Can you fill in the empty boxes in the grid with the right shape and colour?

How many different shaped boxes can you design for 36 sweets in one layer? Can you arrange the sweets so that no sweets of the same colour are next to each other in any direction?

The ancient Egyptians were said to make right-angled triangles using a rope with twelve equal sections divided by knots. What other triangles could you make if you had a rope like this?

Suppose we allow ourselves to use three numbers less than 10 and multiply them together. How many different products can you find? How do you know you've got them all?

Investigate the different numbers of people and rats there could have been if you know how many legs there are altogether!

Using the cards 2, 4, 6, 8, +, - and =, what number statements can you make?

Place eight queens on an chessboard (an 8 by 8 grid) so that none can capture any of the others.

Take 5 cubes of one colour and 2 of another colour. How many different ways can you join them if the 5 must touch the table and the 2 must not touch the table?

Investigate the different ways you could split up these rooms so that you have double the number.

You cannot choose a selection of ice cream flavours that includes totally what someone has already chosen. Have a go and find all the different ways in which seven children can have ice cream.

This problem focuses on Dienes' Logiblocs. What is the same and what is different about these pairs of shapes? Can you describe the shapes in the picture?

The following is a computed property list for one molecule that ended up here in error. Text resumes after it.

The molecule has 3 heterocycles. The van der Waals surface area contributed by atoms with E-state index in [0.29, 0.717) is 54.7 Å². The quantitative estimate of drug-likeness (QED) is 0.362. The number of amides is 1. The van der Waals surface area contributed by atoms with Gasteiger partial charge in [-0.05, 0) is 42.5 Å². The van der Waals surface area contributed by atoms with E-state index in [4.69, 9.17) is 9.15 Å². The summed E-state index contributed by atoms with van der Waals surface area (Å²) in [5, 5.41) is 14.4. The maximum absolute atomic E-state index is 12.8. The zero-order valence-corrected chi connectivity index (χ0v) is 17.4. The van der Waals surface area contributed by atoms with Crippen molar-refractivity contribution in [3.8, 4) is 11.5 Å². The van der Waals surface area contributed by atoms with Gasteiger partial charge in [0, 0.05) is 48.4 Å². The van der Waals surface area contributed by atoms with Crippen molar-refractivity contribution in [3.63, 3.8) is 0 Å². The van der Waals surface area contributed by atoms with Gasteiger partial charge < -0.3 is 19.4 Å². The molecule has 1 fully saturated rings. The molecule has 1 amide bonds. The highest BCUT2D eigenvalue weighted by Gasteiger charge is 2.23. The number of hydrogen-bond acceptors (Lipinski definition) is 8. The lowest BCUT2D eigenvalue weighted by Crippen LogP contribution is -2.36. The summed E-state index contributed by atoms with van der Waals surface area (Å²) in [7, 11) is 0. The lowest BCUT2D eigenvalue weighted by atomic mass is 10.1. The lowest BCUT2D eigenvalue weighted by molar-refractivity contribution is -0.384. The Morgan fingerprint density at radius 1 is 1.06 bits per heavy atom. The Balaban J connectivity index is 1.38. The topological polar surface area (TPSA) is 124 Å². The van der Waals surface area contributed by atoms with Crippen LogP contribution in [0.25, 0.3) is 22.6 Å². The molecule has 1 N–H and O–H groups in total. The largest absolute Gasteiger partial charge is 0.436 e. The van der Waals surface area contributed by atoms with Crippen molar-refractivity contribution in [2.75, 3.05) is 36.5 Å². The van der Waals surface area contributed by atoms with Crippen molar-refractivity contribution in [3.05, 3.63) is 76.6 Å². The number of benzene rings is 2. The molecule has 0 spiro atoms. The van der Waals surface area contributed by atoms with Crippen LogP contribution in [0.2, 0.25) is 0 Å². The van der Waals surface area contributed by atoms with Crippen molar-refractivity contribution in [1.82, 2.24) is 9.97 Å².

This challenge is to design different step arrangements, which must go along a distance of 6 on the steps and must end up at 6 high.

Nina must cook some pasta for 15 minutes but she only has a 7-minute sand-timer and an 11-minute sand-timer. How can she use these timers to measure exactly 15 minutes?

How could you put eight beanbags in the hoops so that there are four in the blue hoop, five in the red and six in the yellow? Can you find all the ways of doing this?

A merchant brings four bars of gold to a jeweller. How can the jeweller use the scales just twice to identify the lighter, fake bar?

Can you see who the gold medal winner is? What about the silver medal winner and the bronze medal winner?

This article for primary teachers suggests ways in which to help children become better at working systematically.

Make a pair of cubes that can be moved to show all the days of the month from the 1st to the 31st.

These are the faces of Will, Lil, Bill, Phil and Jill. Use the clues to work out which name goes with each face.

These activities lend themselves to systematic working in the sense that it helps if you have an ordered approach.

These activities focus on finding all possible solutions so if you work in a systematic way, you won't leave any out.

Take a rectangle of paper and fold it in half, and half again, to make four smaller rectangles. How many different ways can you fold it up?

Arrange 9 red cubes, 9 blue cubes and 9 yellow cubes into a large 3 by 3 cube. No row or column of cubes must contain two cubes of the same colour.

When intergalactic Wag Worms are born they look just like a cube. Each year they grow another cube in any direction. Find all the shapes that five-year-old Wag Worms can be.